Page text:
The video game industry has known for a while that social networks represented a threat to the bottom line of traditional publishers – but the depth of that threat was unknown. A new survey of U.S. and U.K. players, though, underscores just how fast this new gaming category has grown.
'It was almost 14 years ago that I uttered those very words to you to announce my debut into professional golf. Today, it obviously comes with a much different tone.' That's how I think Tiger Woods should start off his statement tomorrow.
The average volume this year on down days is stronger than the average activity on up days. The conviction in this market is still with the bears…for now.
The video game industry stumbled out of the gate in 2010, posting a 13 percent decline in January sales compared with 2009. But despite the negative news, observers are still expecting improvements in the months to come.
The tech security firm reported a quarterly profit that matched Wall Street estimates, and gave an outlook that was also in line with expectations.
It hasn’t been a good week to be an Electronic Arts shareholder. The company’s stock fell nearly 10 percent Tuesday after it gave a dire forecast for the coming quarter. Activision, meanwhile, thrilled its shareholders with better-than-expected quarterly numbers.
Silicon Valley’s economy is sputtering and risks permanently stalling, according to an annual report by a group of researchers in the region.
Google's own corporate blog is breaking some big-time broadband news today: Google plans to build out its own broadband testbed, bringing unbelievably fast bandwidth to homes and business in test markets across the United States, targeting from 50,000 to a half million potential users.
Google presents buzz as an addition to Gmail that enables private sharing with your friends (like Facebook) or public sharing with everyone (like Twitter).
It used to be that a basic $25-a-month phone bill was your main telecommunications expense. But by 2004, the average American spent $770.95 annually on services like cable television, Internet connectivity and video games, according to data from the Census Bureau. By 2008, that number rose to $903, outstripping inflation. By the end of this year, it is expected to have grown to $997.07. Add another $1,000 or more for cellphone service and the average family is spending as much on entertainment over devices as they are on dining out or buying gasoline.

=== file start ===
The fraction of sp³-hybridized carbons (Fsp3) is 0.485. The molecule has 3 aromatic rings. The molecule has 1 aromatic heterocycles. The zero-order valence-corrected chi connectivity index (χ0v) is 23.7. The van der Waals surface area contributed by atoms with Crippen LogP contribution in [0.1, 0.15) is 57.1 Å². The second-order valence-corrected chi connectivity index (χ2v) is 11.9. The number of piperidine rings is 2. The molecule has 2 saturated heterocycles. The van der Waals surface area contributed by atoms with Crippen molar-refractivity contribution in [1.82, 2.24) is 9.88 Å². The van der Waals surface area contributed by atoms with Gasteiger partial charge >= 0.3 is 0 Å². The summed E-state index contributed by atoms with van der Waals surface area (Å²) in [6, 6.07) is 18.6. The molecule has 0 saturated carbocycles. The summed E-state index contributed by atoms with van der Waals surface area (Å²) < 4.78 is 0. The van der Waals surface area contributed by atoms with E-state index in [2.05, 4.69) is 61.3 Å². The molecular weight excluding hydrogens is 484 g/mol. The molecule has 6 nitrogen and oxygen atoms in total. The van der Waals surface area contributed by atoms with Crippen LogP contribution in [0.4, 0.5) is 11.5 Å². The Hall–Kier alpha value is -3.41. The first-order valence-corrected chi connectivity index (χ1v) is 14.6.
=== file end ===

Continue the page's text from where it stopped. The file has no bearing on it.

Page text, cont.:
The news from Electronic Arts bordered on dismal for the company's third fiscal quarter, but the outlook is downright depressing for those investors long in these shares.
How much of a threat is the global fear factor and how can investors play it? Tobias Levkovich, chief U.S. equity strategist at Citigroup, shared his insights.
It's no secret Electronic Arts has been feeling some pressure lately. And when the company reports its third quarter tonight after the bell, we'll get the best indication yet as to just how tough times have gotten for the world's biggest game publisher.
It’s fitting that the first CEO to start a blog is also the first CEO to quit via Twitter. Not one to rest on a single act of digital trailblazing, he also made it a haiku!
With the Grammys coming Sunday, and Apple's big iPad release just a few days old, it's a good opportunity to take a look at just how far digital music has come, and what a big role Apple has played in all this.
Apple's App Store might be one of the greatest entrepreneurial tools the world has ever seen. Nothing virtual about this gold rush. Consider what Steve Jobs told us last week: 140,000 apps, and over 3 billion downloads. Think, i-KaChing.
The music industry was almost killed — and ultimately saved — by it. The home video industry is growing because of it. But when it comes to video games, digital distribution is not really making much of an impact.
Look no further than the Windows 7 upgrade cycle, courtesy of retail sales, for the real strength behind this story.
Microsoft sits in the sweet spot of global economic recovery, but this company still has to outperform Street expectations in order for this stock to really work. At least that's the word from several analysts I'm talking to ahead of the company's second fiscal quarter earnings later today.
With the widely anticipated introduction of a tablet computer at an event here on Wednesday morning, Apple may be giving the media industry a kind of time machine — a chance to undo mistakes of the past.
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Matt Hunter is the senior technology editor at CNBC.com.
Ari Levy is CNBC.com's senior technology reporter in San Francisco.
Harriet Taylor is a CNBC.com technology reporter based in San Francisco. She covers Apple, Uber and the sharing economy, cyber security and emerging Silicon Valley trends.
Working from Los Angeles, Boorstin is CNBC's media and entertainment reporter and editor of CNBC.com's Media Money section.
Jon Fortt is an on-air editor. He covers the companies, start-ups, and trends that are driving innovation in the industry.
Josh Lipton is CNBC's technology correspondent, working from CNBC's Silicon Valley bureau.